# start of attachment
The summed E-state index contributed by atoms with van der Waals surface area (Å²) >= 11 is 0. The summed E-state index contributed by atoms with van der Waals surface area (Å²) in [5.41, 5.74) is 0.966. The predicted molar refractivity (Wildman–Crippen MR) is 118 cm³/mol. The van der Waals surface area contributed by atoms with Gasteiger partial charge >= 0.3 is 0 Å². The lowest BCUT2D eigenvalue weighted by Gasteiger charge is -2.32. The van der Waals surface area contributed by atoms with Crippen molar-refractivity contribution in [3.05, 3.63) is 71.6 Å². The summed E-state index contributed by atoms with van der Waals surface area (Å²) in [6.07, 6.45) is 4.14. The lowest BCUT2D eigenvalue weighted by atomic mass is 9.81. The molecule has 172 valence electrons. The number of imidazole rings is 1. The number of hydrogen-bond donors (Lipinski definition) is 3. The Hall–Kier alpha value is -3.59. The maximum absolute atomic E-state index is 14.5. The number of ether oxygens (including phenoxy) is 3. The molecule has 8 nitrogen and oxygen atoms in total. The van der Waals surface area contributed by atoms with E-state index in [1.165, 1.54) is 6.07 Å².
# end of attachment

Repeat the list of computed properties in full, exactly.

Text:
The summed E-state index contributed by atoms with van der Waals surface area (Å²) >= 11 is 0. The summed E-state index contributed by atoms with van der Waals surface area (Å²) in [5.41, 5.74) is 0.966. The predicted molar refractivity (Wildman–Crippen MR) is 118 cm³/mol. The van der Waals surface area contributed by atoms with Gasteiger partial charge >= 0.3 is 0 Å². The lowest BCUT2D eigenvalue weighted by Gasteiger charge is -2.32. The van der Waals surface area contributed by atoms with Crippen molar-refractivity contribution in [3.05, 3.63) is 71.6 Å². The summed E-state index contributed by atoms with van der Waals surface area (Å²) in [6.07, 6.45) is 4.14. The lowest BCUT2D eigenvalue weighted by atomic mass is 9.81. The molecule has 172 valence electrons. The number of imidazole rings is 1. The number of hydrogen-bond donors (Lipinski definition) is 3. The Hall–Kier alpha value is -3.59. The maximum absolute atomic E-state index is 14.5. The number of ether oxygens (including phenoxy) is 3. The molecule has 8 nitrogen and oxygen atoms in total. The van der Waals surface area contributed by atoms with E-state index in [1.165, 1.54) is 6.07 Å².